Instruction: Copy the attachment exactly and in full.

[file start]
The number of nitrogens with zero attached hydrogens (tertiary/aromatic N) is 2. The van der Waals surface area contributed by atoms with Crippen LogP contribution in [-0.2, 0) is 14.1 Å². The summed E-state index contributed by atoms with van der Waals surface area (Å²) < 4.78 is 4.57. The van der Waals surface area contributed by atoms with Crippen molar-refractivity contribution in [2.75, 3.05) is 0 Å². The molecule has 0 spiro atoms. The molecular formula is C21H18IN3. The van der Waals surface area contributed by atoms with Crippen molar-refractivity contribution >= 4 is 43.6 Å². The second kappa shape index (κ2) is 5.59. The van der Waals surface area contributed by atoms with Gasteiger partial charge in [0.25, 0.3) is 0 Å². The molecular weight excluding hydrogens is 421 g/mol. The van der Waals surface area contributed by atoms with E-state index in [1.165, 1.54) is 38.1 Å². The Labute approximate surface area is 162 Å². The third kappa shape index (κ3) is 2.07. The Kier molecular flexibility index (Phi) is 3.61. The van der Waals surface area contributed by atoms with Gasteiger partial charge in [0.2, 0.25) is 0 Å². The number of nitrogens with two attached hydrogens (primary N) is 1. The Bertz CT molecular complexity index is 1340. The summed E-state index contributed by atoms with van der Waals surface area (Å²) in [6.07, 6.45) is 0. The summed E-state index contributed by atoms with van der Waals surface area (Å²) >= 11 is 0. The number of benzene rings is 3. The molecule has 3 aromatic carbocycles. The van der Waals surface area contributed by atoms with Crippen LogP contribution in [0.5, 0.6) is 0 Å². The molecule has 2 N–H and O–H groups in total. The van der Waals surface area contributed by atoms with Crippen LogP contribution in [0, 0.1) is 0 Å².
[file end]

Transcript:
The number of nitrogens with zero attached hydrogens (tertiary/aromatic N) is 2. The van der Waals surface area contributed by atoms with Crippen LogP contribution in [-0.2, 0) is 14.1 Å². The summed E-state index contributed by atoms with van der Waals surface area (Å²) < 4.78 is 4.57. The van der Waals surface area contributed by atoms with Crippen molar-refractivity contribution in [2.75, 3.05) is 0 Å². The molecule has 0 spiro atoms. The molecular formula is C21H18IN3. The van der Waals surface area contributed by atoms with Crippen molar-refractivity contribution >= 4 is 43.6 Å². The second kappa shape index (κ2) is 5.59. The van der Waals surface area contributed by atoms with Gasteiger partial charge in [0.25, 0.3) is 0 Å². The molecular weight excluding hydrogens is 421 g/mol. The van der Waals surface area contributed by atoms with E-state index in [1.165, 1.54) is 38.1 Å². The Labute approximate surface area is 162 Å². The third kappa shape index (κ3) is 2.07. The Kier molecular flexibility index (Phi) is 3.61. The van der Waals surface area contributed by atoms with Gasteiger partial charge in [0.2, 0.25) is 0 Å². The number of nitrogens with two attached hydrogens (primary N) is 1. The Bertz CT molecular complexity index is 1340. The summed E-state index contributed by atoms with van der Waals surface area (Å²) in [6.07, 6.45) is 0. The summed E-state index contributed by atoms with van der Waals surface area (Å²) >= 11 is 0. The number of benzene rings is 3. The molecule has 3 aromatic carbocycles. The van der Waals surface area contributed by atoms with Crippen LogP contribution in [0.5, 0.6) is 0 Å². The molecule has 2 N–H and O–H groups in total. The van der Waals surface area contributed by atoms with Crippen LogP contribution in [0, 0.1) is 0 Å².